In the wake of recent wrestling deaths I wanted to share something special. I have proudly been a professional wrestling fan for over 40 years. My love for what Ric Flair always called the “greatest sport in the world” started in 1974. The number of matches I have attended, honestly I have lost count. The memories are so plentiful that when reading articles on the Mid-Atlantic Gateway or ones by Mike Mooneyham I can almost always find a connection somewhere that I was either there or vividly remember the event or the feud.
Needless to say wrestling has been a major part of my life for most of my life. I was blessed to even give it a try for a season of my youth and certainly found it to be so much harder than it looked on television. I learned to respect not just the performance, but indeed I learned to respect the performers. These men and women were real life superheroes. They were not like the movies where they could not be seen beyond the silver screen, you could see them nearly every night in an arena somewhere across the Mid-Atlantic territory. For me it was Charleston County Hall located in Historic Charleston, SC. I was hooked at the first show and for so many years it was what I looked forward to the most on Friday nights. So what is my point? Why would I want to share this little story with anyone?
All wrestling fans who enjoy history know that over the years we have lost many of the greats. Johnny Valentine, Tim Woods, Wahoo McDaniel, George “Two-Ton” Harris, Swede Hanson, Rip Hawk and the list is honestly too long to write. I was so blessed to have each one of those men at the reunion I promoted in 1998 except Wahoo, but he would later make an appearance for me at one of my house shows. To say it was a fans dream event would honestly be an understatement. I cannot speak for one other person beyond myself, but I had the time of my life.
Recently I was blessed to put all of this in a book and I have made it my goal to get one in the hands of everyone who was there that is still alive. I was blessed to make one of those happen recently when I had a meeting with the one and only Ole Anderson. Our mutual friend Peggy Lathan helped me get that lined up with Ole since I had been out of touch with him for several years. We had a great time during our over two hours of very enlightening and at times very colorful conversation. We often take for granted it would seem with all the “legends reunions” and “fanfest” that take place all the time, but it hits home when we learn that one of our childhood heroes has stepped into eternity. The passing of so many of the men that I called heroes and even more importantly called friend is always hard to hear. The news of Dusty Rhodes and Buddy Landel seemed personal. These are guys that all of us here in the Mid-Atlantic grew up with.
My time with Ole was special to me and I not only wanted to give him a copy of the book, but I wanted to tell him thank you. As I did that he simply asked me why would I say that, why would I care? I was quick to respond that him and so many of the others I have mentioned were such a special part of my childhood that to have the opportunity to simply say thank you was special to me. I wanted him to know that all the work, all the blood, all the pain, all the miles, they did matter. As I shared my heart with him I could see that it actually had an effect and as he reached across the table to grab my hand, he in return said “thank you, no one has told me that before.” You know what, maybe fans over the years have said something similar in passing or while waiting for an autograph, but this moment was personal and it meant something.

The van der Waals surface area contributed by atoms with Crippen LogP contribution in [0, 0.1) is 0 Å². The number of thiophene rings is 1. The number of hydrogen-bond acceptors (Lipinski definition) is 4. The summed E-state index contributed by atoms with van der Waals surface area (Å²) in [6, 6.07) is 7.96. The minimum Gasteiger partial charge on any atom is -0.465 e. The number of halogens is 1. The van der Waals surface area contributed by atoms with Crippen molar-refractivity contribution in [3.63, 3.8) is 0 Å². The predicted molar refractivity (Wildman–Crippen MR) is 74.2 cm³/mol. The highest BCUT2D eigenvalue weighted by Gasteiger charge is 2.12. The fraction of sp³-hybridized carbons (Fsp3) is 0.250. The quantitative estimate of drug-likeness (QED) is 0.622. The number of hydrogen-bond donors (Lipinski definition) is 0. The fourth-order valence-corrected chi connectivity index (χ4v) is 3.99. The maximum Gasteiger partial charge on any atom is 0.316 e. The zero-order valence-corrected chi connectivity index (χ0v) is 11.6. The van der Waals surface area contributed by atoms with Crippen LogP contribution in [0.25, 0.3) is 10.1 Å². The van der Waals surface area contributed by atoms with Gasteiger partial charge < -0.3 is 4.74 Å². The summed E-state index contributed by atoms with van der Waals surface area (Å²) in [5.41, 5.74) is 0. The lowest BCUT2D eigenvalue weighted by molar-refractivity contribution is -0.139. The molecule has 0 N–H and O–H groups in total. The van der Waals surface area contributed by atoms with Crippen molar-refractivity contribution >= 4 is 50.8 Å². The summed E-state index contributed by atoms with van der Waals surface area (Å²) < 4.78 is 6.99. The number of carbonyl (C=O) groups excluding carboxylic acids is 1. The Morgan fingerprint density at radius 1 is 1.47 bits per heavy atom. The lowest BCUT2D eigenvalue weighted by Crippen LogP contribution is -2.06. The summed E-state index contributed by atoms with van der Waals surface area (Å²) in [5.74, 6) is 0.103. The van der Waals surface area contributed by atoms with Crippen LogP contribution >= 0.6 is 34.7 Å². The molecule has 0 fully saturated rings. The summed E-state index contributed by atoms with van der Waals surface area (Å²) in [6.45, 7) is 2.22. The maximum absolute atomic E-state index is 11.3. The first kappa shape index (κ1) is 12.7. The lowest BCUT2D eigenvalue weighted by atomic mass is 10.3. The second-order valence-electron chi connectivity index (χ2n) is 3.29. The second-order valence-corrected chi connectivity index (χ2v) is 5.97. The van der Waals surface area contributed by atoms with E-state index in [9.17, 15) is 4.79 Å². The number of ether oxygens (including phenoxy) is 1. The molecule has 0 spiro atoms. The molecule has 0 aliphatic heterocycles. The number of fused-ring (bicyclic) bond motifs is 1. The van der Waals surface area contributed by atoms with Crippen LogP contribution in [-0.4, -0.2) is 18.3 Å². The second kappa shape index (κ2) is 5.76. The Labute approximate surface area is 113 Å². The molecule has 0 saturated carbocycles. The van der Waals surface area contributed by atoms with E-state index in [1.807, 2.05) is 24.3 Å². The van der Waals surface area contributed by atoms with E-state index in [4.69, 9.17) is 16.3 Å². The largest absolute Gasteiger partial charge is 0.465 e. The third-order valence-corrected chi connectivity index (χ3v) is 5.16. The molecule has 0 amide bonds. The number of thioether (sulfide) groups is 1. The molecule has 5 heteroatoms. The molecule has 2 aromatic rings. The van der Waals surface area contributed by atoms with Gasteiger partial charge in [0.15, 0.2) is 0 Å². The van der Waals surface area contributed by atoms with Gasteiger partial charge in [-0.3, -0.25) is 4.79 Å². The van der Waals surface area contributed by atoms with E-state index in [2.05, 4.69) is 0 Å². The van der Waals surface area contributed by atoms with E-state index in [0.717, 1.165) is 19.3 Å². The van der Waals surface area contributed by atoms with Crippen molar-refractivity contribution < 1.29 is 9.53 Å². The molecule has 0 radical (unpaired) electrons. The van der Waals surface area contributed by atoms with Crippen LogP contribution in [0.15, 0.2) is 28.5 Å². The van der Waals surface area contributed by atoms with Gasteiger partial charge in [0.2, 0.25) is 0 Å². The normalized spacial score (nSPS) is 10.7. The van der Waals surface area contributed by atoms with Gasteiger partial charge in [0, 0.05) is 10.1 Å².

My point is that if you get the opportunity to meet one of these guys pictures and autographs are nice, but by experience I can tell you, sharing your heart with them and honestly letting them know you were touched by their work, it is one of the greatest ways to let them know that what they did indeed mattered. All the events in the world can be held and thousands of pictures can be signed, but at the end of the day that is all that exist. However, that conversation, that meal, that two hours of going down memory lane, that heart felt thank you will be something that you can cherish forever and for most of the guys it will be something they truly appreciate.
As a fan for over 40 years my greatest memories certainly are the incredible matches that I witnessed in person. The first time seeing Wahoo or Ric or Andre the Giant. I will never forget that, but I have to admit sitting with Ole two weeks ago, having Jimmy Valiant at my kitchen table having supper with me, driving down the road with Tully Blanchard in my car, sitting with Johnny Valentine over a meal, asking Wahoo how he was doing when he was having health issues, these are parts of my heart that will last forever and to have had the opportunity to say thank you to each of them is something that is beyond special to me. Enjoy the legends while they are still with us and when you see them please make sure to say thank you.
Memories they are indeed pressed between the pages of my mind
- Andy McDaniel
Reunion at County Hall: The Night the Legends Returned
Authored by Dr Andy McDaniel, Foreword by Mike Mooneyham
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